How foreign firms transformed Ireland’s domestic economy

The economy had a huge boost when the policy of protectionism was finally abandoned in the 1950s

Today, Ireland is host to 1,033 multinational corporations. They directly employ 152,785 and account for 70 per cent or €122.5bn of exports. It’s a story that has its roots in the 1940s.

When protectionism, which had been in place since 1932, reached its limits, the first inter-party government of 1948- 51 opted for a more proactive industrial development policy and established a new organisation, the Industrial Development Authority (IDA), in 1949.The IDA quickly decided that export-led industrialisation was the only way to develop the economy.

By 1956, the IDA’s efforts were bolstered by the introduction of capital and training grants, and 50 per cent tax relief for five years on exports. This tax that morphed into the corporate tax rate we have today.

Duty-free access to the UK market was possible from 1965, when the Anglo-Irish Free Trade Agreement was signed, and the 1970s saw a further boost, when Ireland entered the European Economic Community. In the early 1980s, the Telesis review of industrial policy concluded that industrial development was over-reliant on FDI, while indigenous industry languished. This analysis found subsequent expression in 1994, with the recreation of the IDA as three autonomous agencies: Forfás, the umbrella agency, focusing on policy; Forbairt (now Enterprise Ireland) charged with promoting indigenous industry; and IDA Ireland, responsible for FDI.


Early FDI
Until this time, British companies had been the main source of foreign investment, but this period saw significant investment from the then West Germany and the US.

In the 1960s foreign companies set up 350 new enterprises in Ireland: British, American, German and Dutch. Among the early arrivals – and still here today – were Denmark’s Leo Laboratories (1959), Warner-Lambert (1960), General Electric (1963) and Pfizer (1969). In the 1960s, FDI delivered 70 per cent of new employment and 90 per cent of increased exports in transportable goods.

As time went on, the IDA began to identify priority industrial sectors and target winning companies before they became more widely known and attractive to other development agencies. Priority sectors included electronics, pharmaceuticals and medical technologies.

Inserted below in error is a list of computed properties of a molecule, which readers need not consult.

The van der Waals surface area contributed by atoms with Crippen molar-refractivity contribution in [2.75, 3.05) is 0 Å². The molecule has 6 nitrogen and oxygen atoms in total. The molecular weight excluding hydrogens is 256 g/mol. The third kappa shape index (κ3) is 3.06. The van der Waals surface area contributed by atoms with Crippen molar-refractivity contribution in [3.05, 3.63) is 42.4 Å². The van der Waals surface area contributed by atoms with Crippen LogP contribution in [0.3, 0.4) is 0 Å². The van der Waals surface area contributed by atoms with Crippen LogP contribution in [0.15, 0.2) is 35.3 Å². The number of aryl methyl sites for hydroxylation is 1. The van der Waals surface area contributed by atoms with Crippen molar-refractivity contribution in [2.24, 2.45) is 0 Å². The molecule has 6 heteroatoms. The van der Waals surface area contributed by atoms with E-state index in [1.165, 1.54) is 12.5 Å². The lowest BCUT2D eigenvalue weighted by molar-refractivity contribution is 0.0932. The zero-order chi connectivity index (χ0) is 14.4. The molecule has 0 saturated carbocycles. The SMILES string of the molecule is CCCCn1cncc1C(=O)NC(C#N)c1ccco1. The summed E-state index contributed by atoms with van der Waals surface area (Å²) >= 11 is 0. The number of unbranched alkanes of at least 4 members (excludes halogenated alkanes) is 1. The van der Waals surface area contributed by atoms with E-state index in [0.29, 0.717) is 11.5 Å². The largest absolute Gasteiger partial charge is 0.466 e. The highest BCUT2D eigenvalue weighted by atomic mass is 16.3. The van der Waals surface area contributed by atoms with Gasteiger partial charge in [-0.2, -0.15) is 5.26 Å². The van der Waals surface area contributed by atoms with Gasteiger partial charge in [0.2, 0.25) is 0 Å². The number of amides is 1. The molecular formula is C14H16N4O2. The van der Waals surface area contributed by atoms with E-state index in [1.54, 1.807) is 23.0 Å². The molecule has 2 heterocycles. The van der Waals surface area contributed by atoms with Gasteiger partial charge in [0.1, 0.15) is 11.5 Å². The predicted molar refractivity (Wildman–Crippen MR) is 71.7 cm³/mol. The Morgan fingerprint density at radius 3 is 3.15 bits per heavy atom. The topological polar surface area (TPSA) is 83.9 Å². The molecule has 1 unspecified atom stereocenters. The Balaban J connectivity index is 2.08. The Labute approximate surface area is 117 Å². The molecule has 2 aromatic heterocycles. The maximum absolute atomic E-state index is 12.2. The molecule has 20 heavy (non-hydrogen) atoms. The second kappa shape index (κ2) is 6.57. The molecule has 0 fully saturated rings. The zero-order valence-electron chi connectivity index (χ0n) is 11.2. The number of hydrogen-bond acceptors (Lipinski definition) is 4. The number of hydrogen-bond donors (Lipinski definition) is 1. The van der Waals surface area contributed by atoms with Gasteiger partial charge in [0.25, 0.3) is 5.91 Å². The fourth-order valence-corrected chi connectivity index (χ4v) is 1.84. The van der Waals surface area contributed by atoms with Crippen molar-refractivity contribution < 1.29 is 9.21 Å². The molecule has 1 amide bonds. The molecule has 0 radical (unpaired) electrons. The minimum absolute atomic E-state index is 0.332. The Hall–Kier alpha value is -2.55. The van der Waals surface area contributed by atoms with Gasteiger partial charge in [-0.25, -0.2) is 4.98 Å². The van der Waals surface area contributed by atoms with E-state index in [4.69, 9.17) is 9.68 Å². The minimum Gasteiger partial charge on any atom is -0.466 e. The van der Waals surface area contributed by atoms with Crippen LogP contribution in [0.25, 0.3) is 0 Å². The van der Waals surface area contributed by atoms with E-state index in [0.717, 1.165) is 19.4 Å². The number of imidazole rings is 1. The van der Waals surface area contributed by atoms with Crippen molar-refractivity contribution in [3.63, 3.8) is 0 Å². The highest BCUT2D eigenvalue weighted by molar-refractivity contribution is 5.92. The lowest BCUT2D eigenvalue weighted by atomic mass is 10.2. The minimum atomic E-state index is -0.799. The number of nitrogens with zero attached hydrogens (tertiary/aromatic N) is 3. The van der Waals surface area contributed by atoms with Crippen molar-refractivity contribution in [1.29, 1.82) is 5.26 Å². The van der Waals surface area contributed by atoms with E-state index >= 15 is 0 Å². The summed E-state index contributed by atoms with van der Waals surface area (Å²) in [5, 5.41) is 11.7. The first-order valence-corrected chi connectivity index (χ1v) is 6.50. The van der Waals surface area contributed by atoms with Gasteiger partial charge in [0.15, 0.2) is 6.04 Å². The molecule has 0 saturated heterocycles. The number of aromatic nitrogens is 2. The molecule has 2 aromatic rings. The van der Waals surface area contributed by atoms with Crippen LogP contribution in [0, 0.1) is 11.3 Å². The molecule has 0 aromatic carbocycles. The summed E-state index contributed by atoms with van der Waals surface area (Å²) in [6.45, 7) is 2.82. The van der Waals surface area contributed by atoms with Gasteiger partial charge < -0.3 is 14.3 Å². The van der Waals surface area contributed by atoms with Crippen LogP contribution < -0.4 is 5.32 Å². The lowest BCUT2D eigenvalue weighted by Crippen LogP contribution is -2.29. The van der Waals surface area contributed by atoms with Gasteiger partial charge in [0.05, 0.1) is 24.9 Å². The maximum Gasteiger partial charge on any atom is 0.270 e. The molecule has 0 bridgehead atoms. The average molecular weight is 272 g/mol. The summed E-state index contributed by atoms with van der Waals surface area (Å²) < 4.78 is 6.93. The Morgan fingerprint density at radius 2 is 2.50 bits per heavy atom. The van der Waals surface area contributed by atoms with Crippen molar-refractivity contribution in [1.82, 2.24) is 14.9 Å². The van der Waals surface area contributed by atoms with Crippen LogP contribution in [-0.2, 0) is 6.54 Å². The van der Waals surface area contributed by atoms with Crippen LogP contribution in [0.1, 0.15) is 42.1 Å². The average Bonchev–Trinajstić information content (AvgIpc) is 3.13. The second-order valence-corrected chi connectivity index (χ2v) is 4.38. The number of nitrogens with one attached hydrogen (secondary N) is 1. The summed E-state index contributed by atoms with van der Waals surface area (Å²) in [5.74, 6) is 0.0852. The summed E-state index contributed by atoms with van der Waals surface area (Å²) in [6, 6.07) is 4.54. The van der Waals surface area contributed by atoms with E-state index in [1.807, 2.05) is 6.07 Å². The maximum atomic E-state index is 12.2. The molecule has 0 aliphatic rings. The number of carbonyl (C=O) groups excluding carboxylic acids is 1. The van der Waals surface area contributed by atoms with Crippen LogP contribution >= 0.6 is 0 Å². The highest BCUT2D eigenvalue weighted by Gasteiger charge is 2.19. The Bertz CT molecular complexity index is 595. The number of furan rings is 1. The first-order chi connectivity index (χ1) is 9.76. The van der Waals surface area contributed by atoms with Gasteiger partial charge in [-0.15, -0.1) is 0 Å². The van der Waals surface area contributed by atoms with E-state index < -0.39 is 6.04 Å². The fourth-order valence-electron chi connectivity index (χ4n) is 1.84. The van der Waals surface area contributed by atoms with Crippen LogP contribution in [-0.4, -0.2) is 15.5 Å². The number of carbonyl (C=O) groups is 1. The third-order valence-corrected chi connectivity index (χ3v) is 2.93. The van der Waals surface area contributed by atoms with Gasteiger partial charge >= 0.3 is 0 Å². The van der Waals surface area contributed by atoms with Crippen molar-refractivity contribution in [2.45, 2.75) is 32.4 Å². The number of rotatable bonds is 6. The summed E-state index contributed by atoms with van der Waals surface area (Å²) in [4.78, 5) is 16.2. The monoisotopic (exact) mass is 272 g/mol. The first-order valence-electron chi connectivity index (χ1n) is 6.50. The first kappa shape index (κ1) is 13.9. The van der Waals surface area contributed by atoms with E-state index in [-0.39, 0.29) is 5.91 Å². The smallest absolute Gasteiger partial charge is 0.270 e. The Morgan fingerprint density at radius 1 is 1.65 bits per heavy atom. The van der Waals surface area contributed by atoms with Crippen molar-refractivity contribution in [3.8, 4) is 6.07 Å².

Projects considered particularly worthy came from companies that were leaders in their field, were high-tech, highly skilled and offered long-term growth potential, used the country’s natural resources, presented spin-off prospects to existing firms, provided jobs quickly, located in less developed parts of the country and helped sell Ireland as an FDI location.

By the early 1980s, many of the world’s leading electronics companies had established basic assembly and test facilities, including Digital Equipment Corporation (1971), Measurex (1973), Northern Telecom (1973), Ericsson (1974), Data 100 (1975), NEC (1975), Nixdorf Computer (1977), Westinghouse Electric Corporation (1978), Amdahl (1979), Wang (1979), Apple (1980) and Fujitsu (1980).

The pharmaceutical companies Smith Kline & French (1974), Merck, Sharp & Dohme (1976), Allergan (1977) and Eli Lilly (1981) also arrived. The medical devices sector saw the arrival of Baxter Travenol (1971), Abbott Laboratories (1974), and Bausch & Lomb (1980), among others.

Mid-1980s: building clusters
In the mid-1980s, the strategy moved from targeting winning companies to specialisation in key high-tech sectors. Along came Lotus (1984), Microsoft (1985), Intel (1989), Motorola (1989), Dell (1990), HP (1995), IBM (1996), Oracle (1996), Xerox (1998) and Cisco (2007).

International financial services emerged as a new sector in this period, covering banking (Citi, 1996; Deutsche Bank, 1991; HSBC, 2000), funds and investment management (State Street, 1996), payments (Mastercard, 2009; PayPal, 2003) and more.

The 2000s saw the arrival of digital and games companies Google (2003), Yahoo (2003), eBay (2004), Amazon (2005), Facebook (2008), Twitter (2011), LinkedIn (2010), Electronic Arts (2010) and Zynga (2010).

The FDI sector began with assembly and test, developed into localisation, packaging and printing, moving to higher value manufacturing, low-end services and call centres in the 1990s, and advanced manufacturing, high-end services and supply-chain optimisation in the 2000s.

The industrial strategy has evolved with it, from simply attracting new companies to working with them to transform their operations and secure their sustainability. IBM, for example, started out in manufacturing, which has since ceased, and now employs 3,500 people in research and development, software development and global supply chain.

Other companies, of course, have ceased operations altogether. Among them are Faber Castell (1954-90, Fermoy, 23 jobs), Krups (1964-98, Limerick, 500 jobs), Seagate (1995-98, Clonmel, 1,400 jobs), and Big Fish Games (2009-13, Cork, 90 jobs).

As of 2013, multinationals are responsible for direct and indirect employment of 260,000, or 15 per cent of the workforce, and spend €19bn in the Irish economy, including €7bn on payroll and €2.7bn in corporation tax. We also have home-grown multinationals – including CRH, DCC, Glanbia, Glen Dimplex, Greencore, Kerry Group, Kingspan, NTR, and Smurfit Kappa – employing 249,000 people. But that’s for another day.

Dr Paul Donnelly is a research fellow in Organisation Studies and International Business in the College of Business, Dublin Institute of Technology